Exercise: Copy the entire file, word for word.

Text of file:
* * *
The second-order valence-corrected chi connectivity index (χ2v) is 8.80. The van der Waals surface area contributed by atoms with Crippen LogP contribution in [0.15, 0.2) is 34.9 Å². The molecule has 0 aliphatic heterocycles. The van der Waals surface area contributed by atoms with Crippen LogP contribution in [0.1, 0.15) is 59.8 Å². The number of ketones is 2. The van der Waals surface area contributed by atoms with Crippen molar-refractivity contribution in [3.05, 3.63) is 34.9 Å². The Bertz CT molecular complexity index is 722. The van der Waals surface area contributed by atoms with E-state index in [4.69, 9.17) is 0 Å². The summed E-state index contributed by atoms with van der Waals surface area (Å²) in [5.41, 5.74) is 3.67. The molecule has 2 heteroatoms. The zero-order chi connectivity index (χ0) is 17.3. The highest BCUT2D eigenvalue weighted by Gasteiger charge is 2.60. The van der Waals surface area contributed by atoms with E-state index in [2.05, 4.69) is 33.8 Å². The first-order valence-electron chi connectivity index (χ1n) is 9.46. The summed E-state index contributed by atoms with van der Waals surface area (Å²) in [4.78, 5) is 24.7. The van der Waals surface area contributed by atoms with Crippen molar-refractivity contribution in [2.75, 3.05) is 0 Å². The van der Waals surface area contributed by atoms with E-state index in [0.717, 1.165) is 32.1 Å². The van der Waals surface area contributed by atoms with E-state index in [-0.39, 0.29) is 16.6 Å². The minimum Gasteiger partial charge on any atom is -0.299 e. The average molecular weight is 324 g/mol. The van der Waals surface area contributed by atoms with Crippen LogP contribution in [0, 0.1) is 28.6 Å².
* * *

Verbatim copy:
The second-order valence-corrected chi connectivity index (χ2v) is 8.80. The van der Waals surface area contributed by atoms with Crippen LogP contribution in [0.15, 0.2) is 34.9 Å². The molecule has 0 aliphatic heterocycles. The van der Waals surface area contributed by atoms with Crippen LogP contribution in [0.1, 0.15) is 59.8 Å². The number of ketones is 2. The van der Waals surface area contributed by atoms with Crippen molar-refractivity contribution in [3.05, 3.63) is 34.9 Å². The Bertz CT molecular complexity index is 722. The van der Waals surface area contributed by atoms with E-state index in [4.69, 9.17) is 0 Å². The summed E-state index contributed by atoms with van der Waals surface area (Å²) in [5.41, 5.74) is 3.67. The molecule has 2 heteroatoms. The zero-order chi connectivity index (χ0) is 17.3. The highest BCUT2D eigenvalue weighted by Gasteiger charge is 2.60. The van der Waals surface area contributed by atoms with E-state index in [2.05, 4.69) is 33.8 Å². The first-order valence-electron chi connectivity index (χ1n) is 9.46. The summed E-state index contributed by atoms with van der Waals surface area (Å²) in [4.78, 5) is 24.7. The van der Waals surface area contributed by atoms with Crippen molar-refractivity contribution in [2.75, 3.05) is 0 Å². The van der Waals surface area contributed by atoms with E-state index in [0.717, 1.165) is 32.1 Å². The van der Waals surface area contributed by atoms with E-state index in [-0.39, 0.29) is 16.6 Å². The minimum Gasteiger partial charge on any atom is -0.299 e. The average molecular weight is 324 g/mol. The van der Waals surface area contributed by atoms with Crippen LogP contribution in [0, 0.1) is 28.6 Å².